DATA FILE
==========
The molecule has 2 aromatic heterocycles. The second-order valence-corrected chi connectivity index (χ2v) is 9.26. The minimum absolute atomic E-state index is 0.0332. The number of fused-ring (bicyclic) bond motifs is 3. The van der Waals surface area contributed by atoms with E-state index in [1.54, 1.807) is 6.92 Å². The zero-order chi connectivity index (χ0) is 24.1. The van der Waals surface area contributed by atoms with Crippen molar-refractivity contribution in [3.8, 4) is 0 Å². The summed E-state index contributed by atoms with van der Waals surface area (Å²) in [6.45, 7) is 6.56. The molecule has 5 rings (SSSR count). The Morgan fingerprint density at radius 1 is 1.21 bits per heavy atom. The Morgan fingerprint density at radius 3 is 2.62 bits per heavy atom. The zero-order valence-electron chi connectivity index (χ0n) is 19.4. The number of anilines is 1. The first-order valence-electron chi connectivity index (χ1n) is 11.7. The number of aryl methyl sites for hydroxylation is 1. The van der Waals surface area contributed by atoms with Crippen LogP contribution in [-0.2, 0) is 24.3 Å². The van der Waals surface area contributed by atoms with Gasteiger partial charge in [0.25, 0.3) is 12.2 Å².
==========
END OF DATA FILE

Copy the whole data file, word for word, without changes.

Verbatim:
The molecule has 2 aromatic heterocycles. The second-order valence-corrected chi connectivity index (χ2v) is 9.26. The minimum absolute atomic E-state index is 0.0332. The number of fused-ring (bicyclic) bond motifs is 3. The van der Waals surface area contributed by atoms with E-state index in [1.54, 1.807) is 6.92 Å². The zero-order chi connectivity index (χ0) is 24.1. The van der Waals surface area contributed by atoms with Crippen molar-refractivity contribution in [3.8, 4) is 0 Å². The summed E-state index contributed by atoms with van der Waals surface area (Å²) in [6.45, 7) is 6.56. The molecule has 5 rings (SSSR count). The Morgan fingerprint density at radius 1 is 1.21 bits per heavy atom. The Morgan fingerprint density at radius 3 is 2.62 bits per heavy atom. The zero-order valence-electron chi connectivity index (χ0n) is 19.4. The number of anilines is 1. The first-order valence-electron chi connectivity index (χ1n) is 11.7. The number of aryl methyl sites for hydroxylation is 1. The van der Waals surface area contributed by atoms with Crippen LogP contribution in [-0.2, 0) is 24.3 Å². The van der Waals surface area contributed by atoms with Gasteiger partial charge in [0.25, 0.3) is 12.2 Å².